It's not a done deal yet, but GM is reportedly considering a change from its traditional blue logo to a green one that shows consumers it is lean, green, quick-thinking and focused on fuel efficiency. A word of advice for GM: this is a bad idea.
The company is leaner, yes, but only at the expense of over 6,000 jobs. That will certainly lead to cultural changes like increased accountability and reduced bureaucracy, but GM has yet to prove its green credibility enough to warrant a logo change.
The plug-in hybrid Chevrolet Volt, hailed as the beginning of GM's rebirth, has been plagued with price bloating and rumors that it won't be released on time in 2010. Earlier this year, the Presidential Task Force on the Auto Industry warned that GM is at least a generation behind Toyota on "green" powertrain development and that "while the $40,000 Chevy Volt holds promise, it is currently projected to be much more expensive than its gasoline-fueled peers and will likely need substantial reductions in manufacturing cost in order to become commercially viable."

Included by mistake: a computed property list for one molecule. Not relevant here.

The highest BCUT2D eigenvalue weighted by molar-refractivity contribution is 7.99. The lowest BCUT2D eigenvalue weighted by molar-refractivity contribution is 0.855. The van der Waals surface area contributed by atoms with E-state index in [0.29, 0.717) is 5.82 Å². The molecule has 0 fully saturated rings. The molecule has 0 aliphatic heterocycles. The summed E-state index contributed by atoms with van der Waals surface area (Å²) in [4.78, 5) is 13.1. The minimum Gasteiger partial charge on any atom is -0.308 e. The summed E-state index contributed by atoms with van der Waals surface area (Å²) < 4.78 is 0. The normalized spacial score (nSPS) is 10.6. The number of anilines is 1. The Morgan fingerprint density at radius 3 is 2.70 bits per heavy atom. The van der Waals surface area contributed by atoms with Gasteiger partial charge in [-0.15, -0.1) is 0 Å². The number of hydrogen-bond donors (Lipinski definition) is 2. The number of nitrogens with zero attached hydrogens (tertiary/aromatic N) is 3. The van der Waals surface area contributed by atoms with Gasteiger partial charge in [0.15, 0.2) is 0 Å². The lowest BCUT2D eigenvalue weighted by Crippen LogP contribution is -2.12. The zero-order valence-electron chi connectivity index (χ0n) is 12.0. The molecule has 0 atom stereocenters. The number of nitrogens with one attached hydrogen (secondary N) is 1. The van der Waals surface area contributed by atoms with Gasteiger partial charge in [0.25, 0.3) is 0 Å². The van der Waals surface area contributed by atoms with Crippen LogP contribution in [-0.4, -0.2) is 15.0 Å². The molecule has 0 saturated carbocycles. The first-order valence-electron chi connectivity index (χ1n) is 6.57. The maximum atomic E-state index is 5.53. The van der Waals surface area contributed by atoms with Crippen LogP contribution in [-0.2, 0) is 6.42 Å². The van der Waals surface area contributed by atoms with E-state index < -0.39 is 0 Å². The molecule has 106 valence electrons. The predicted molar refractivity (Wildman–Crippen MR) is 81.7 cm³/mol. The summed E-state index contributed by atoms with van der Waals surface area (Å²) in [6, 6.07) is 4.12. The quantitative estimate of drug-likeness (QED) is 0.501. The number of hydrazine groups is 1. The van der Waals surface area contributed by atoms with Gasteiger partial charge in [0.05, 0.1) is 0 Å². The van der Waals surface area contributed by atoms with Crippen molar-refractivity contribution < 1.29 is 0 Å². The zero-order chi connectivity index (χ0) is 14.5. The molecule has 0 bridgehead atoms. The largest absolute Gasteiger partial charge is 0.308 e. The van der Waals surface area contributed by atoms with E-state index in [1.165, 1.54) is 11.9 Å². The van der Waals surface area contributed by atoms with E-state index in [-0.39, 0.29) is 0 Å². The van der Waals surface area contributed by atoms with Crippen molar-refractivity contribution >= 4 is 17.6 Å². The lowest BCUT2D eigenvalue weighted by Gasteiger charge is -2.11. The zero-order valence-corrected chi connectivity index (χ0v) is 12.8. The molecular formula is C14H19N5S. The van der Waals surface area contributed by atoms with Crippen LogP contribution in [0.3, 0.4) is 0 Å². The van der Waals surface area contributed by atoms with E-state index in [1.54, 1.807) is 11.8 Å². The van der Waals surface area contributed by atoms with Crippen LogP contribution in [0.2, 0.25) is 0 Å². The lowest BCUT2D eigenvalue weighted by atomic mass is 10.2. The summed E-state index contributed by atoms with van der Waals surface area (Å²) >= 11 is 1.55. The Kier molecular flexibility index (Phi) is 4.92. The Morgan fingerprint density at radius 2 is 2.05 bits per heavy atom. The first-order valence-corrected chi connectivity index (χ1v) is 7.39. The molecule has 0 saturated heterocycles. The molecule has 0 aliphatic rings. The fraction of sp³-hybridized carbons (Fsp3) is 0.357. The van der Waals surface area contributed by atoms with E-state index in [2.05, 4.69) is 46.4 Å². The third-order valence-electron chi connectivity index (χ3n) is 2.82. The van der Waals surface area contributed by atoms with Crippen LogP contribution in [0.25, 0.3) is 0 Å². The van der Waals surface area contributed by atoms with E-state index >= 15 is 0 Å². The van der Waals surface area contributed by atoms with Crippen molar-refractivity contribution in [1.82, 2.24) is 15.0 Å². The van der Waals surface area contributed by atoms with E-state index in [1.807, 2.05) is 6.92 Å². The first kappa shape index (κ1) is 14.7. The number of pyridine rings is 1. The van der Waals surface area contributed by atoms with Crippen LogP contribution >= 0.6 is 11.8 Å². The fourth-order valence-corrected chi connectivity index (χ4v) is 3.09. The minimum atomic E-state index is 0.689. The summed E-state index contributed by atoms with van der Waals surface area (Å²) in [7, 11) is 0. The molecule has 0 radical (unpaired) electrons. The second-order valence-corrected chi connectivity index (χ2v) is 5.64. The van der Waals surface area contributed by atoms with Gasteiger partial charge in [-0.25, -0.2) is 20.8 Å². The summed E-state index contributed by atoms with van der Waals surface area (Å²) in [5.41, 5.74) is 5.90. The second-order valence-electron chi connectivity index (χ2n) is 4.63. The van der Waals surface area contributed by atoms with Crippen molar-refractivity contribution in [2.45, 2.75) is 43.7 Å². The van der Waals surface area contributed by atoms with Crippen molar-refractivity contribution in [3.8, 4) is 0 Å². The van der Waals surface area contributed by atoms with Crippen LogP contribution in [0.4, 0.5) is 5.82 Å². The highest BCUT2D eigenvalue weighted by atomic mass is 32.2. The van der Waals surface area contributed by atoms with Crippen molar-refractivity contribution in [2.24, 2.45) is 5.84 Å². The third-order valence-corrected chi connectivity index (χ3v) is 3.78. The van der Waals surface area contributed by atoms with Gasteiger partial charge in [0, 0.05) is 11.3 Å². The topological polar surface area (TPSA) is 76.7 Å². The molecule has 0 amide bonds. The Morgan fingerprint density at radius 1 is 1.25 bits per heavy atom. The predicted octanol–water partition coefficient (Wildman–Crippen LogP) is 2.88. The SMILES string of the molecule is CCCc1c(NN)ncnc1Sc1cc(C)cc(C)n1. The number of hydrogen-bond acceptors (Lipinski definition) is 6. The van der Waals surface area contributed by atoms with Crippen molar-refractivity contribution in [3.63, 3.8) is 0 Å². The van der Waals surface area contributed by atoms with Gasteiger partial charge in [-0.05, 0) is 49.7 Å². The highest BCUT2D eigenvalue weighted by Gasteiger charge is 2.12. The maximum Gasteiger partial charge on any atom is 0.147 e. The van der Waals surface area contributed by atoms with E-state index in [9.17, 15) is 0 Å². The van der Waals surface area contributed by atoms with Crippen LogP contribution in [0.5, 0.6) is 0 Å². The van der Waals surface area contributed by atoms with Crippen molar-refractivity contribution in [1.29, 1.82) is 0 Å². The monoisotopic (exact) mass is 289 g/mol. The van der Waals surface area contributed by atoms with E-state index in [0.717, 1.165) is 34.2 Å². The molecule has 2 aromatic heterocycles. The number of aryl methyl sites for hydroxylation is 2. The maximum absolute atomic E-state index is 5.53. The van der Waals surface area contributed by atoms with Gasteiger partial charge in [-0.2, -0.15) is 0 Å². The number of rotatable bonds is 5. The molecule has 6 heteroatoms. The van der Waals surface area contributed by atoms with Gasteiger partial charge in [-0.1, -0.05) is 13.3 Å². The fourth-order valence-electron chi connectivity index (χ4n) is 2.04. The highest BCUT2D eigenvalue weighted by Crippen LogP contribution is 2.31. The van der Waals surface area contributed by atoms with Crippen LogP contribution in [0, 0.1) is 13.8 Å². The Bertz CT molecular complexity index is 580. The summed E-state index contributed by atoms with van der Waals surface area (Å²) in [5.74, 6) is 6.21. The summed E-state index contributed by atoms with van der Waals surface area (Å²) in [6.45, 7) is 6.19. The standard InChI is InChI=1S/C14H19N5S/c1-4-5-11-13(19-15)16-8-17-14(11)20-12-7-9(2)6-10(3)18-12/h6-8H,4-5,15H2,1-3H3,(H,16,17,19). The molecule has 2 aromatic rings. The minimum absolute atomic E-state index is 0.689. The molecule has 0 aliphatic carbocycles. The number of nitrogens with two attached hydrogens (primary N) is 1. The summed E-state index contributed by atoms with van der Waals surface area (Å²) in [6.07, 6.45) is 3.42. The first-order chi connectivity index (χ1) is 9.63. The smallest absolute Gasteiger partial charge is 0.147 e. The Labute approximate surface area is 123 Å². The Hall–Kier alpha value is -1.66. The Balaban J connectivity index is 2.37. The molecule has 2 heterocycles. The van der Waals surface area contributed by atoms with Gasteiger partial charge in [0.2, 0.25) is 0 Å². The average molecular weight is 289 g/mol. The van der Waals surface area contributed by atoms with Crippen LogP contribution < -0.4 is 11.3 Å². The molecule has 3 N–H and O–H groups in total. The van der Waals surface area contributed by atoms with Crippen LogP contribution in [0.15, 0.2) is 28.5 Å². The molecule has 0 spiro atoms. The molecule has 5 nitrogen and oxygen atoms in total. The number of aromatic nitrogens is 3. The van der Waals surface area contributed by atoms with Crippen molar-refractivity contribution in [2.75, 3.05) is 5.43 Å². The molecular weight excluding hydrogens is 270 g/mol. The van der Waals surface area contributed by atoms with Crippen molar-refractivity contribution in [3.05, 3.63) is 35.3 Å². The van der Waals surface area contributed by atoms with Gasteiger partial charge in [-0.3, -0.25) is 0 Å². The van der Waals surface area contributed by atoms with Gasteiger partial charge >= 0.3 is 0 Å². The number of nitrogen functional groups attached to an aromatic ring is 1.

The Volt won't be the last word from GM on efficient cars--the company is planning to launch 14 hybrid models by 2012 as well as a plug-in SUV in 2011. But these are just plans, and few things are certain with a company that is working on a massive reorganization in the face of bankruptcy.
So GM has some big aspirations. Changing a familiar logo from blue to green will do little to erase the memory of the company as an auto titan that helped bring down the whole industry. And GM's focus on green is practically forced--almost every major and niche auto company is racing to put out as many hybrids and PHEVs as possible. It certainly doesn't deserve any special recognition for foresight. As long as the public remembers the sordid backstory behind GM's rebranding, few will see it as anything more than greenwashing.